Airlines maintain flight suspensions due to a new surge of Covid-19 infections in Canada.
Beach hotels in Mexico and the Caribbean have been affected by the minimal influx of the Canadian market, and their return is not expected until the end of this year, due to the fact that the country has only vaccinated 10% of the population. In contrast the United States’ immunized population exceeds half of its citizens. In addition to this, the main Canadian airlines (AirCanada, Westjet, Airtransat, and Sunwing,) have announced that they will extend the suspension of flights to the Mexican Caribbean for two more months. After adopting this measure last month with an expiration date of April 30, but due to the increase in Covid-19 infections in Canada and the insufficient vaccination process, the policy had to be extended. In the case of Mexican beach destinations, the Canadian market is the second most important after the United States, and the influx of this market is expected to increase until 2022, as Canadian airlines have had few reservations due to the strict measures adopted by their government, which, apparently, are the strictest in the world.
THE CANADIAN GOVERNMENT'S REQUIREMENTS
It should be recalled that Canada requires travelers wishing to enter the country to undergo several PCR tests, a mandatory three-day hotel quarantine, and a 14-day quarantine in total. Air Canada recently announced that, with an online request or request made by an official travel agent, Air Canada will refund tickets to all those customers who purchased a non-refundable ticket with travel dates on or after February 1, 2020, but were unable to do so. Moreover, the company's new Covid-19 refund policy covers Air Canada Vacations tickets and packages, purchased before April 13, 2021, for flights cancelled by the airline or by the customer for any reason, as announced in a statement. The move comes hours after the Canadian government agreed to an airline aid package of up to $5.879 billion in liquidity through the Emergency Financing Facility Program to help the country's leading airline cope with losses caused by Covid-19.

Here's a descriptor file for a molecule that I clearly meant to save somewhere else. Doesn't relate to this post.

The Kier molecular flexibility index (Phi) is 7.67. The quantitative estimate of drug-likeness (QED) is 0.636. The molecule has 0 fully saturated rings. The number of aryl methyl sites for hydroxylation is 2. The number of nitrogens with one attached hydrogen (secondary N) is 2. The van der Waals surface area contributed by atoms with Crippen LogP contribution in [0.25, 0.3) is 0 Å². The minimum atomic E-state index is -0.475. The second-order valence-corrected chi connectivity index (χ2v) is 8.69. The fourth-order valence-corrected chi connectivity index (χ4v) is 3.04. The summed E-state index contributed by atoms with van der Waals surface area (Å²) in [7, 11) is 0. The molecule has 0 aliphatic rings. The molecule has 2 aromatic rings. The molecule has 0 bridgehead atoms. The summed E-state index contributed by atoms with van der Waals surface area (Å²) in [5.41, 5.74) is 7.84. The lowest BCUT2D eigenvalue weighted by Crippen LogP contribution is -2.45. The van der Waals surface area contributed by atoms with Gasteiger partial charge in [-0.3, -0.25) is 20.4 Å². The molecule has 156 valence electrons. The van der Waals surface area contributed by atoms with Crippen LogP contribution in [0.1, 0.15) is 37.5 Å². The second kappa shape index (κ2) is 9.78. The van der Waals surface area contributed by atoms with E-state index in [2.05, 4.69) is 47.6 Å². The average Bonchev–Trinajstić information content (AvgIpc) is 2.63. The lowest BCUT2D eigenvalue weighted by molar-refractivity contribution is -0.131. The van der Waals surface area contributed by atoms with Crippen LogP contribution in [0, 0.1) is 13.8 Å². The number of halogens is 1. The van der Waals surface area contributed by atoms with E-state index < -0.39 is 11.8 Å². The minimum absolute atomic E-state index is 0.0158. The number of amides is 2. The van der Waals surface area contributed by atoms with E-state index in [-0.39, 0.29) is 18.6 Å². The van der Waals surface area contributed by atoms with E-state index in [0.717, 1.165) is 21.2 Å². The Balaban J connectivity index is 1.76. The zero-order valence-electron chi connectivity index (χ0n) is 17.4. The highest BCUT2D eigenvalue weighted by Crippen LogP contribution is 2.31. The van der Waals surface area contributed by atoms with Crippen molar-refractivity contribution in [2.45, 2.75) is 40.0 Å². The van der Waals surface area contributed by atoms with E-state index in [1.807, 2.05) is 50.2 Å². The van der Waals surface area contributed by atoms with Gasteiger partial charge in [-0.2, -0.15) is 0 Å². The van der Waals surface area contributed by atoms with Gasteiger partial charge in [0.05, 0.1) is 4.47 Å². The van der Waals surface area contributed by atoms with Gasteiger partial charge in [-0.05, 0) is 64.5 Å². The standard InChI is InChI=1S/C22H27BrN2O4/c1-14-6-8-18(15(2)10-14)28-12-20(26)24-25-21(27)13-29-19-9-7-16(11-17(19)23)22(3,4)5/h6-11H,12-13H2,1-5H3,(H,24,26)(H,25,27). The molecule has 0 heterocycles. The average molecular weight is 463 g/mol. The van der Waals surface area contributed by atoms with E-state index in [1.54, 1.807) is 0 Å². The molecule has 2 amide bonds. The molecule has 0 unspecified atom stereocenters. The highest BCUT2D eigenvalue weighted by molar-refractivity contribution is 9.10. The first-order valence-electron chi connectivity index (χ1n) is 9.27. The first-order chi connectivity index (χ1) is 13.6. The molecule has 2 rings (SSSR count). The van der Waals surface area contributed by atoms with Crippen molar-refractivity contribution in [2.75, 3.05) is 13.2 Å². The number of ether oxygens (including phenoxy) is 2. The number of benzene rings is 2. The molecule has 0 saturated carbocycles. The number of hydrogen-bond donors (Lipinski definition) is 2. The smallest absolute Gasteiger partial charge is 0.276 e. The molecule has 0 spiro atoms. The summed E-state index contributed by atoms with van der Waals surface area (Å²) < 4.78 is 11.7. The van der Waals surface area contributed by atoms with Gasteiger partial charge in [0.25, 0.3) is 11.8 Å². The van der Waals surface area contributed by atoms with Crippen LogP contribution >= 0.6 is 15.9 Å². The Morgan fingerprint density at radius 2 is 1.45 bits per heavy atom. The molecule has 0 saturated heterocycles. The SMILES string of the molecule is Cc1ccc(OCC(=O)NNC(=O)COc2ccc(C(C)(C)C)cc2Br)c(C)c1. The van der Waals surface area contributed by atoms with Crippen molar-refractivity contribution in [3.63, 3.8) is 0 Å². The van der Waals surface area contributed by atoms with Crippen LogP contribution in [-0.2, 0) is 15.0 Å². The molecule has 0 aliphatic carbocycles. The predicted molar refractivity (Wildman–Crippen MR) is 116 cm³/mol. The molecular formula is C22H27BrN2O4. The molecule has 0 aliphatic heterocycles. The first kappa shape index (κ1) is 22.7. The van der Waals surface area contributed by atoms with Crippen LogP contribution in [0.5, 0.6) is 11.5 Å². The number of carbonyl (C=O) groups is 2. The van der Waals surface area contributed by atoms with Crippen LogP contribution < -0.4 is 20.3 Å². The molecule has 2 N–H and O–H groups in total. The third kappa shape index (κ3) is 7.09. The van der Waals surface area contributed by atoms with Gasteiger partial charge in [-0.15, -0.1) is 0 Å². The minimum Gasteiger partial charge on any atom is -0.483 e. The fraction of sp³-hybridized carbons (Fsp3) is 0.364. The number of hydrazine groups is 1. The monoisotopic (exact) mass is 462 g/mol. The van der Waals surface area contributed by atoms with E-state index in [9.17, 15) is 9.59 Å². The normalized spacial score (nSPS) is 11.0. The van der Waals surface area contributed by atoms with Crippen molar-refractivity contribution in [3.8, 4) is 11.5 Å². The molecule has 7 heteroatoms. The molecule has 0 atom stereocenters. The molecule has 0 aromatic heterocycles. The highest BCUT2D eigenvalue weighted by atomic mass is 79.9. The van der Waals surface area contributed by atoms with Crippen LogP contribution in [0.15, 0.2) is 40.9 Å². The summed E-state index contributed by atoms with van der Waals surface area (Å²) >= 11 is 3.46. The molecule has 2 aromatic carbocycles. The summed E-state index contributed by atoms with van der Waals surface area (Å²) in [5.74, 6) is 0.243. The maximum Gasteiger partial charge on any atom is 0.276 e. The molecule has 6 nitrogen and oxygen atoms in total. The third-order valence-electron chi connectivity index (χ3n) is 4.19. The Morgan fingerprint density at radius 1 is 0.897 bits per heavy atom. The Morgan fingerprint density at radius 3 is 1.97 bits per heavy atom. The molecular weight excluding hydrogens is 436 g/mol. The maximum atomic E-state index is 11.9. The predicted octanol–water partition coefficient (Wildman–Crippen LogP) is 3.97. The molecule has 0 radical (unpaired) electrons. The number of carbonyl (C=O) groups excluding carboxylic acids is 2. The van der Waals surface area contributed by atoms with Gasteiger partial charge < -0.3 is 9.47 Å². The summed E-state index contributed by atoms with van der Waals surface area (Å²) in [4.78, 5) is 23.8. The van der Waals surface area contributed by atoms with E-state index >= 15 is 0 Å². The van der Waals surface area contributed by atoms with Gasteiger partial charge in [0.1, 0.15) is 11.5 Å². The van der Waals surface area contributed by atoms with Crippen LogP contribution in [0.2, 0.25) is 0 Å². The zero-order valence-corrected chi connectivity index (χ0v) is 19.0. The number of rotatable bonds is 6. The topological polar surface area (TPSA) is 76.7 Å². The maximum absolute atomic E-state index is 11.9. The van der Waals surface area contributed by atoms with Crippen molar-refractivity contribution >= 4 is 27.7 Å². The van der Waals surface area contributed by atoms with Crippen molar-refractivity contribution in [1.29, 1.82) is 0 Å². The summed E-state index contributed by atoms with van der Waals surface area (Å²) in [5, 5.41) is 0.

Lucie Guillemette, Air Canada's executive vice-president and chief commercial officer, noted that this benefit can be claimed by the customer through an online reimbursement request or with a travel agent. "We are committed to processing refunds as quickly as possible," she said. The Canadian tourist is the most important tourist in Cuba with an overwhelming share and the second most important in Cancun and Punta Cana after the American, so its practical absence for a year and a half of the three main destinations in the Caribbean is causing serious damage to the vacation hotel industry.